By Paul Gottlieb, March 5, 2014, Peninsula Daily News
Ken O’Hollaren, interim Port of Port Angeles executive director, was roundly praised at a special port commission meeting Tuesday at which public feedback was sought on hiring him to the permanent executive director position.
The one note of outright disapproval of O’Hollaren came from Magna Force Inc. Chairman and CEO Jerry Lamb, a port tenant.
Lamb, who said he had not met O’Hollaren, decried the port’s initial imposition of secrecy surrounding O’Hollaren’s selection by the board and urged commissioners to open up the hiring process “to someone refreshing” rather than a recent retiree.
Commissioners initially kept secret their selection but have defended the selection process as open and legal.
It was made public, to the surprise of at least board Vice President John Calhoun, when the port put an agenda for the Feb. 25 meeting online that included the draft contract with O’Hollaren’s name on it.
O’Hollaren, who would earn $145,000 a year and receive up to $10,000 for relocation costs, said he would remain in the port’s top administrative post from three to six years.
O’Hollaren is renting in Port Angeles during the week and returns to his home in Longview on weekends.
Commissioners will consider signing the contract, under which O’Hollaren’s job performance would be reviewed annually after the first year but which is open-ended duration-wise, at their next regular meeting Tuesday.
O’Hollaren, who turns 59 today, retired in December as Port of Longview executive director after 24 years in the position and 32 years of employment with the taxing district.
Hired as interim director in August to take over for former Executive Director Jeff Robb, who resigned, O’Hollaren initially said he did not intend to seek the permanent position.
“I quickly realized how much I did miss this industry,” he said Tuesday.
“It’s easy to get attached to.”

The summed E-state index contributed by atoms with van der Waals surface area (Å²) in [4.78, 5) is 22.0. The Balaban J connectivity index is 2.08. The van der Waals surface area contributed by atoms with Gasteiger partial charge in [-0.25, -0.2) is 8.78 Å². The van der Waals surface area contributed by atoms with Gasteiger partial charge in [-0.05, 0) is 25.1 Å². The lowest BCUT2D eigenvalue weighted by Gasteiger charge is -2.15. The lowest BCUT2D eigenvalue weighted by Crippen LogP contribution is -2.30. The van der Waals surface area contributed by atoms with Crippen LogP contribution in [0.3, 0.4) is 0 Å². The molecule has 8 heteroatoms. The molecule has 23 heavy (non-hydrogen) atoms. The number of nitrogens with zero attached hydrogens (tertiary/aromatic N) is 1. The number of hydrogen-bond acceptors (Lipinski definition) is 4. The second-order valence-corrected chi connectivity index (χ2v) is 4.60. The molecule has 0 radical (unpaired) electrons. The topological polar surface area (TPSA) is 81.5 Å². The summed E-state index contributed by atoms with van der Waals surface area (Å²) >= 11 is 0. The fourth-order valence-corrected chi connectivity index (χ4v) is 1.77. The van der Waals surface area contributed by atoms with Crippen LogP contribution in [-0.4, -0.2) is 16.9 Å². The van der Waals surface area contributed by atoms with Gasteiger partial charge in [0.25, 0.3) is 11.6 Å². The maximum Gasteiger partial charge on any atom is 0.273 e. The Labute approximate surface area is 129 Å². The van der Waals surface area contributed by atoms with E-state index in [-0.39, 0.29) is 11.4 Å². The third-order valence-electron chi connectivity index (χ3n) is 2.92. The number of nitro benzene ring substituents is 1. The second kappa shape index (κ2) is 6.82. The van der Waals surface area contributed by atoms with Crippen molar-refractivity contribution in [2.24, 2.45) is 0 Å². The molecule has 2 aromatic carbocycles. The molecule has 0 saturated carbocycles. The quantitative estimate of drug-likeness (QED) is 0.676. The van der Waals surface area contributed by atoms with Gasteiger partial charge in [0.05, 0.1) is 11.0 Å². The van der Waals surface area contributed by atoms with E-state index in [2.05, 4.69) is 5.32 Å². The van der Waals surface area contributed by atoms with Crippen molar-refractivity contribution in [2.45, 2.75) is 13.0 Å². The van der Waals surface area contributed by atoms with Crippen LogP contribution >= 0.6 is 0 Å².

O’Hollaren was praised by all three commissioners.
“I will tell you I have been nothing but impressed,” Commissioner Colleen McAleer said.
McAleer’s 2013 port lease-related whistle-blower complaint as port director of business development preceded Robb’s resignation and catapulted her onto the board as its first elected female commissioner.
O’Hollaren taking over as interim director “was a tough road to take,” McAleer said Tuesday.
“We were obviously in a lot of turmoil not only with the community looking at the staff,” she said.
Just three of the port’s 14 managers and directors have been on the job for more than two years, she added.
“[O’Hollaren] understands that a port’s capability and possibility of affecting the local economy is massive,” McAleer added.
O’Hollaren said his priorities are developing the port’s composites manufacturing capabilities, getting tenants on the former Peninsula Plywood site and exploring opportunities such as establishing a barge dock at the port’s Terminal 5.
But Lamb said O’Hollaren had not distinguished himself during his tenure in Port Angeles.
“I have watched Ken since being put in as interim director and simply don’t find anything spectacular that he has done to deserve being the only one being considered by the board,” Lamb said in an email to McAleer that McAleer read at the meeting.
“We need fresh blood, fresh ideas with new and bold visions.”
In addition, community activist Norma Turner was concerned about a provision of the contract under which O’Hollaren will be paid the IRS rate of 56 cents per mile for up to six months for one round trip a week to Longview until he moves permanently to Port Angeles.
That’s $207 per trip, or $4,968 over 24 weeks.
“It interjects a social issue into a business contract,” Turner said, suggesting the provision is discriminatory unless the benefit of getting mileage to go home is available to other employees.
She had the same concern over a housing allowance in the contract that would pay O’Hollaren $750 a month for up to six months, or up to $4,500.
But O’Hollaren was mostly praised during the hourlong meeting, which was followed by a meet-and-greet session that included coffee and doughnuts.
Offering O’Hollaren kudos were Cory Armstrong of Armstrong Marine; Clallam County Economic Development Council board President Brian Kuh; Nathan West, city of Port Angeles community and economic development director; Kaj Ahlburg, a retired investment banker; former port Executive Director Jerry Hendricks, who unsuccessfully had applied for the interim director position; and former Longview resident Ron Stecker, a Sequim resident who said he has spoken with O’Hollaren while he’s been interim director.
“He’s a listener,” Stecker said.
“You are so incredibly lucky to have someone like this drop in your lap.
“It’s like winning the lottery.”